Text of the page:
Started the day by heading out cross-country to the East. I was not able to get up the side canyon as I had hoped, so I had to retreat to an area where a rockslide allowed me to climb to plateau top. Once up on top it was easy going across the arid landscape headed toward Mt. Hillers.
Along the way I did run into some patches of ground vibrantly streaked black with coal I presume. There was also a really cool balanced rock out there.
I eventually picked up a cattle trail which made its way across the landscape. At one point it even intersected a small stream, though it looked too polluted to drink.
Finally I crossed Bullfrog Creek which ran very silty. I grabbed some water just in case and hiked farther east hoping for better options. It was a steady climb through more barren mudhills. I was approaching the foothills of the Henry Mountain near dusk when I finally saw a few cottonwood trees up ahead. I headed that way and was pleased to find a nice, clear flowing stream and made camp.
I left creek campsite in morning and followed the creek a little farther east before setting out to climb to the higher bench. The wildflowers were great, but it was a steep climb to gain the plateau which abutted the mountain.
At mid-day I picked up a gravel road which led me to a spring where I got more water. Here I ran into a few groups on ATVs — the first people I’d spoken to for days. From here the road turned down the mountain and I headed off trail up flanks of Mt. Hillers. I made it a way up mountain and then it got extremely tough. I finally had to retreat as the terrain got very steep across loose rock with the wind gusting like crazy.
I explored the cool outcrops of rocks for a while and then actually camped atop some of the rock fins on the lower flank of the mountain. I enjoyed really great views of the “Little Rockies” all the way back to Deer Point in Capitol Reef.
Made my way back down the steep slopes on the southern side of Mt. Hillers. After getting some water at Starr Spring, I checked out the ruins of the old Starr Ranch.
As I was headed back down into canyon country I came to a dump of old cars along the way — it was actually pretty cool. There were probably 20 old cars dumped here.
I had been following a dirt road around the mountain when I reached the point I wanted to loose elevation and head directly toward the canyons. I had to find my way down off a high ridge and down onto the land of Navajo sandstone domes below. They were cool to cross and I found an unexpected waterfall in Upper Trail Canyon.
It was windy all day with extremely high winds at times. I went “under” highway 276 via the culvert and then headed down Trail Canyon. This route was really no fun as the dry wash was full of cobblestones the whole way which just begged to twist my ankle with each step. Near the junction with Trachyte the canyon became more entrenched and some water began to flow again. I camped at the junction at a nice spot overlooking the Trachyte.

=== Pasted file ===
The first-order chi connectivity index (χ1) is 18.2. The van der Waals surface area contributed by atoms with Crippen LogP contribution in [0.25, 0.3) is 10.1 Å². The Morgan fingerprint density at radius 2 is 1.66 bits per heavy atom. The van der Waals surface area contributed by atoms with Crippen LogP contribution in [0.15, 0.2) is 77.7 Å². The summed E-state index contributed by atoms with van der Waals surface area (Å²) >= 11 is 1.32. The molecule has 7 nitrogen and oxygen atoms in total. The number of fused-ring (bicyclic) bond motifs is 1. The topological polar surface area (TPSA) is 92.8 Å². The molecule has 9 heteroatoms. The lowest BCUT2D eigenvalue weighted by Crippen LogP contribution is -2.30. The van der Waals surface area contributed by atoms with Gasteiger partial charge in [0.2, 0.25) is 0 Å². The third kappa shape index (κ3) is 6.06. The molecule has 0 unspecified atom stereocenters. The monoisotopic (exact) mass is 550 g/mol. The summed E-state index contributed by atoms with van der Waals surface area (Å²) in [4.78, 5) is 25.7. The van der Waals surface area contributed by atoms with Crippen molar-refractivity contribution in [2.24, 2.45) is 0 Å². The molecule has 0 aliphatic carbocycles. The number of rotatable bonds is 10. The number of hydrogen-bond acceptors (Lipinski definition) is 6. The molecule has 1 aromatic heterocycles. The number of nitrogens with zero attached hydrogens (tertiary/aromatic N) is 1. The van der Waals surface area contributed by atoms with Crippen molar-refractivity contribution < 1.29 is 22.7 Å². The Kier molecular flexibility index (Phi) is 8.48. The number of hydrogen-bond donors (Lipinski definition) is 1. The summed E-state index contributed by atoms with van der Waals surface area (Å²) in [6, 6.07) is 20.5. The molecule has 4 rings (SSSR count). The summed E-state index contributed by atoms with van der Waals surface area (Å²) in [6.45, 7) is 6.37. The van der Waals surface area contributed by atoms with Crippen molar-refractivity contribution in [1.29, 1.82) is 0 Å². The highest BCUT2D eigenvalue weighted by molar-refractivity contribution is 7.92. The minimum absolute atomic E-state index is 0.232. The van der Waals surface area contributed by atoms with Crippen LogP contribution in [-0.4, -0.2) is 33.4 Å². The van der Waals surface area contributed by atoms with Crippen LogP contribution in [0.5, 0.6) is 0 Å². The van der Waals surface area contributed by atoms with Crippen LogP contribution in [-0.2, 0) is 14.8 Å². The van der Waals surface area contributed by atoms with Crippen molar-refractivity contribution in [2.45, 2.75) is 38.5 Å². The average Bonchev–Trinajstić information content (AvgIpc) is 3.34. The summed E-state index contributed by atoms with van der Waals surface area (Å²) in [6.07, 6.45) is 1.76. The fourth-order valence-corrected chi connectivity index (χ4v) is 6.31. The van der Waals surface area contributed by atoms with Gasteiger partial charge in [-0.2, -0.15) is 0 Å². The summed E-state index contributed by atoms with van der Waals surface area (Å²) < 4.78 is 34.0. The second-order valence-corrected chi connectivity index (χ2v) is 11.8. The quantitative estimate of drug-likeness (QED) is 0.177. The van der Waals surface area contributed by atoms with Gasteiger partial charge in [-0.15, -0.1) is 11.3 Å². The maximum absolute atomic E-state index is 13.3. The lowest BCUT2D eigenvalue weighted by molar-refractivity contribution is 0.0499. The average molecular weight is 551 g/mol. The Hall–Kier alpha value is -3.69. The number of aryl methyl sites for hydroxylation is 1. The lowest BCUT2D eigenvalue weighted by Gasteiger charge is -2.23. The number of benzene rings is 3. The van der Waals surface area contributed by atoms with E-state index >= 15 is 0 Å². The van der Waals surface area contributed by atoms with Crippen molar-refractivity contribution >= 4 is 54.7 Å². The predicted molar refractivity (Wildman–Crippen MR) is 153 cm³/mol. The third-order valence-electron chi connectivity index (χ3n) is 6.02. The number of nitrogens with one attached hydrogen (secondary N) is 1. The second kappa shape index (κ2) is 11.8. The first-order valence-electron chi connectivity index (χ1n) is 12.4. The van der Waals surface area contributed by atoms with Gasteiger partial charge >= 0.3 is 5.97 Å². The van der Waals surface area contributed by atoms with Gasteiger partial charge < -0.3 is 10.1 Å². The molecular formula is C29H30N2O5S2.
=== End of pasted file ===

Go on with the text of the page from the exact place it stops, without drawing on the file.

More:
I hiked up Trachyte Canyon for a side hike to check out Maidenwater Canyon. It was brushy at the bottomw, but well worth it. The middle section had some really good narrows. I had to get through chest-deep water at two different spots. I stopped at the main obstacle in the canyon — a big boulder requiring a short climb up out of a pool. I tried it out and it was pretty tough w/o a pack. Not that it was that tall — just hard to get a firm grip/footing coming out of the water.
Going back south into the main canyon, it became very windy once again. It was hard to walk at times with the wind gusting so strong. The sky was brown with dust and sand in the air. Trachyte Canyon would be beautiful if not for the gray water. The orange rocks are cool and there are a few really cool short, but deep, undercuts.
I made it to Lake Powell late in the day with wind still blowing. The lake was lower than I expected. Beef Stew for dinner.
The wind finally calms down in the morning. During the night I heard a small rockslide and then a kitten crying near camp. I wanted to go and investigate, but I convinced myself that that was a bad idea to go looking for it.
On my own trail, I made my way around the lake high on the cliffs. It was tough work at times, but I saw awesome balanced rocks and lots of petrified wood.
Being low on water, I went down as low as possible to lake’s edge but the lake was still below me off of a sheer cliff. I got out a 30′ rope and “fished” for water my water bottle. Got it!! If the lake had been one foot lower, I would have gone thirsty as it took every bit of the 30′ rope to reach the lake. Cold tortellini for dinner as I ran out of fuel for my stove.
Continued around Lake Powell high on the cliffs above. It’s a very slow go as there’s no trail to follow. Finally I get to the end of the lake at the North Wash bay and find a place to climb down. Once at shore I realize that I had come down too soon as the lake continues hugging the cliff around the final bend. Rather than retrace my path, I decide to swim across this bend of the lake while floating my backpack on my sleeping air mattress. On the other side, I climb up to highway 95 and then had a very looong road walk to get to my next cache. It had been a very long, hard day but it was good to be at a re-supply point and to have hot food again!!
Continue the journey with Escalante to Monticello — Part 3.